In an application consisting of several concurrent kernels in separate streams (e.g., A and B), is it possible to wait for the first stream to complete (i.e., block the calling host thread until either A or B complete)?
cudaStreamSynchronize() does this only for a single stream, is there anything like a UNIX select() on a set of streams in CUDA?
I don’t know if it’s the most efficient way, but you could just have a while(true) loop where it calls cuStreamQuery() on each stream and when one of them is true, break out of the loop. You’ll want to add a call to sleep() in there as well (so you don’t peg the processor with your loop), but you’ll have to try different values to see what works best, depending on how long your kernels run.
Yes, I already considered this, but it’s not really elegant and - as you noted - probably also inefficient in many cases, so I was hoping for a cleaner solution. However, after some more research I think I need a totally different approach anyway. I tried to invoke several kernels in parallel within the same CUDA context and thought streams could do that (the CUDA 2.3 programming guide says in section 126.96.36.199 “Different streams … may execute their commands out of order with respect to one another or concurrently”). On the other hand, “sdk/C/src/simpleStreams/readme.txt” in the CUDA SDK says “Kernels are serialized”. After some experimenting I found out that the latter is true (I wished this would have been clarified in the manual as well).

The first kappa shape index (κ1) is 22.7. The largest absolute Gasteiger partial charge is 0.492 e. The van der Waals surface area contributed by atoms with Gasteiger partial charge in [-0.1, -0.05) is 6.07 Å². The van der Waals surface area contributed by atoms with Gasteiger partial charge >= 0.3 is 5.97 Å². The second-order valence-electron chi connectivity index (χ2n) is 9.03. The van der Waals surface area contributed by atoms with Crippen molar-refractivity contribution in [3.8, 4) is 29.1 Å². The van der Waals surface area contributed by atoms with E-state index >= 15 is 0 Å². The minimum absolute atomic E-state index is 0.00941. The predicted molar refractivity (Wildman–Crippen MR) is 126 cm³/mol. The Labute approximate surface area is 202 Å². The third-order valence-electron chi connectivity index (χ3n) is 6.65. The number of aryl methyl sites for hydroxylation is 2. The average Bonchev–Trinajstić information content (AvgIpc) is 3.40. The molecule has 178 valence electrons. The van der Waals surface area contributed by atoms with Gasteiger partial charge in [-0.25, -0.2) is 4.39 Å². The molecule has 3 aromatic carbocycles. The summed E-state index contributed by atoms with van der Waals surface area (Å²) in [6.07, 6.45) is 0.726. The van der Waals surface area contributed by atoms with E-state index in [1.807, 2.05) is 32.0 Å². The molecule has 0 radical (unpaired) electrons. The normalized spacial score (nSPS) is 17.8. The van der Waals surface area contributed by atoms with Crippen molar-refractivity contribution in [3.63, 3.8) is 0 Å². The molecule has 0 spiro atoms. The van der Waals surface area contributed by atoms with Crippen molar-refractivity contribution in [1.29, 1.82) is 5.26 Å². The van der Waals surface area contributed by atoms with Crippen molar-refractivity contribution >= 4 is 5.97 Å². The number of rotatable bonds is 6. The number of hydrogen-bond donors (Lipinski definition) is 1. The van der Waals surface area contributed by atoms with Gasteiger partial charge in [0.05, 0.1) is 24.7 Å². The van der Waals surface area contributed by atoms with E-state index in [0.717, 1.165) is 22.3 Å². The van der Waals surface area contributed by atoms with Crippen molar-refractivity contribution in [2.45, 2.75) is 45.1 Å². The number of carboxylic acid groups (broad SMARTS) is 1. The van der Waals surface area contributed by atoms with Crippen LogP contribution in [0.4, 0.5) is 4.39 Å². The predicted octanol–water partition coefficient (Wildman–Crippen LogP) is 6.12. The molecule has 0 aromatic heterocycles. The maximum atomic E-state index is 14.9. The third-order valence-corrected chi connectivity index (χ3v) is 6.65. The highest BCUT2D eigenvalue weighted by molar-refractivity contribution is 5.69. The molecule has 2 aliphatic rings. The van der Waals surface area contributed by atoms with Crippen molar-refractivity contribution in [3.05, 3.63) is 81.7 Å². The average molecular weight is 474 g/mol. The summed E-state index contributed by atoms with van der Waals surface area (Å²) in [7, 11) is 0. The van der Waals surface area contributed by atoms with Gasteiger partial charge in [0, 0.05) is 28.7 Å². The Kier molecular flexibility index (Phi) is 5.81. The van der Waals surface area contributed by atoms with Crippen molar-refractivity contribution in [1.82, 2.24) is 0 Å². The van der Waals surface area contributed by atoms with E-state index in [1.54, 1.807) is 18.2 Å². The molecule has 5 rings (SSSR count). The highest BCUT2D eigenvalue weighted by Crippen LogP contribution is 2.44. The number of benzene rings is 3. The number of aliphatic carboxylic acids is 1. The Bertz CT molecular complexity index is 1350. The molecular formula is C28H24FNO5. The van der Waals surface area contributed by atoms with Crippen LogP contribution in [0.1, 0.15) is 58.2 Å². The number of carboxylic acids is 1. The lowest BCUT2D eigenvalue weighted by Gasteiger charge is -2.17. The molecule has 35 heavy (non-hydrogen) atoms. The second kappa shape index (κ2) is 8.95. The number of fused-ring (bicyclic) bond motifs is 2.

It looks like command queues in OpenCL could solve the problem (i.e., make the “wait for any”-primitive obsolete), so let me reformulate my question: is there anything like OpenCL command queues in CUDA, or any way to achieve similar behaviour (or maybe planned for a future CUDA release)?
I tried to build a task dependency graph (similar to the command queue in OpenCL). My first attempt was to do all the synchronization on the host, using separate host threads for concurrent paths in the graph. This failed since device memory pointers can’t be shared across host threads. When trying to accomplish the same thing in a single host thread, there must be a way to find out when any kernel has completed because at this point in time a new task is ready for execution (i.e., a new kernel should be launched). This again failed since kernel calls are serialized even if they occur in different streams :-(
So my conclusion for now is to investigate OpenCL where a dependency graph should work out-of-the-box by constructing an appropriate command queue. Nevertheless, I’m curious if such a feature will be included in future CUDA versions as well (or if it is even in CUDA-2.3 and I overlooked it, or at least can be emulated).